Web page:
Given agriculture's new biofuels era, “Market Advisor” columnist Harlan Hughes says he's receiving quite a few phone calls these days from ranchers looking at retaining their weaned calves to grow them on forage-based programs. In “Marketing 2007 calves,” the marketing guru tells why traditional marketing programs still offer the highest profit potential for marketing 2007 calves.
In the face of a 12-13% demand growth for food-supply veterinarians through 2016, experts are forecasting a 4-5% annual shortfall in practitioners. Thus, for every 100 food-supply vet jobs available, there will be only 96 vets to fill them, thanks to fewer vet students. But some Iowa State University vet students are out to defeat that trend. Editor Joe Roybal tells their story in “Paying Ahead."
When BEEF editors debuted our annual Trailblazer Award in 1992, the idea was to honor producers who were the modern-day pathfinders. We wanted to detail the amazing men and women — producer volunteers — who venture out ahead of the pack to show their industry a potentially better way. In “Beef Quality Advocate,” contributing editor Clint Peck details the work of Idahoan Carl Crabtree.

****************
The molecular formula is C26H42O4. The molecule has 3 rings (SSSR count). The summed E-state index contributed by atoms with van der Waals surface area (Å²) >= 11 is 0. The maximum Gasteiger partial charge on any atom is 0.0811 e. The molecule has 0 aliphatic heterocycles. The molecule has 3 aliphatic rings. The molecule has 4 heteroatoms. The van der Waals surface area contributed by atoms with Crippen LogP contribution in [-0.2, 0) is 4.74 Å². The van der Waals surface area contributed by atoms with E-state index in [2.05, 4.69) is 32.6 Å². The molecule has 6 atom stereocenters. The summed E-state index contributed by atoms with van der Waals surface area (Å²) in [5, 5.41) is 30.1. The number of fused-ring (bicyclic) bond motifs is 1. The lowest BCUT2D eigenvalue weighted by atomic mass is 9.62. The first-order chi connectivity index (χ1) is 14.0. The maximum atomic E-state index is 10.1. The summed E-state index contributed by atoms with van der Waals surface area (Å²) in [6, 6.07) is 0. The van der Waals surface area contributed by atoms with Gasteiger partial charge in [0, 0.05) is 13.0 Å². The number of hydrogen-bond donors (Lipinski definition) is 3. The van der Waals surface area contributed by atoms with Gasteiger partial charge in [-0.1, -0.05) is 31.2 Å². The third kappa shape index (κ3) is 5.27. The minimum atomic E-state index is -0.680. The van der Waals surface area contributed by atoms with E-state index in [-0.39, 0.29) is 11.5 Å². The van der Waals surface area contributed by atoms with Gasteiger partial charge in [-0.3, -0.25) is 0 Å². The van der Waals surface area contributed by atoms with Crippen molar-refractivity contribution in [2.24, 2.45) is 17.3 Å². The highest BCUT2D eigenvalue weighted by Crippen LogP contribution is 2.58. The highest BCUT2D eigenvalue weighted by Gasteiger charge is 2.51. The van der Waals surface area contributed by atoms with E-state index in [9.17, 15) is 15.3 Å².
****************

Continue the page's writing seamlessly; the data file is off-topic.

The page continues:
The first reason most people initiate electronic financial recordkeeping is to make tax time easier, writes Managing Editor Alaina Burt in “Computer Savvy: Accounting.” But that's just the tip of the iceberg when it comes to the management potential that electronic recordkeeping can provide. Burt provides more detail in the second of her three-part series.
It used to be that the primary question concerning wheat pasture was whether Mother Nature would make a crop. With today's surge in corn acres spiking prices for other grains as well, the new concerns are whether wheat growers are willing to let cattle graze it and who wants to put cattle on it. In “Wheat Shift,” contributing editor Wes Ishmael looks at the factors and prospects driving this phenomenon.
Cattle fever ticks first caught the attention of U.S. cattlemen back in the cattle-drive years. They were eradicated from the U.S. more than a half-century ago, but as BEEF Senior Editor Burt Rutherford writes in “A Long, Thin Line,” some folks waging the fight are worried that a lack of resolve and resources could allow this scourge to be reintroduced from across the Rio Grande River.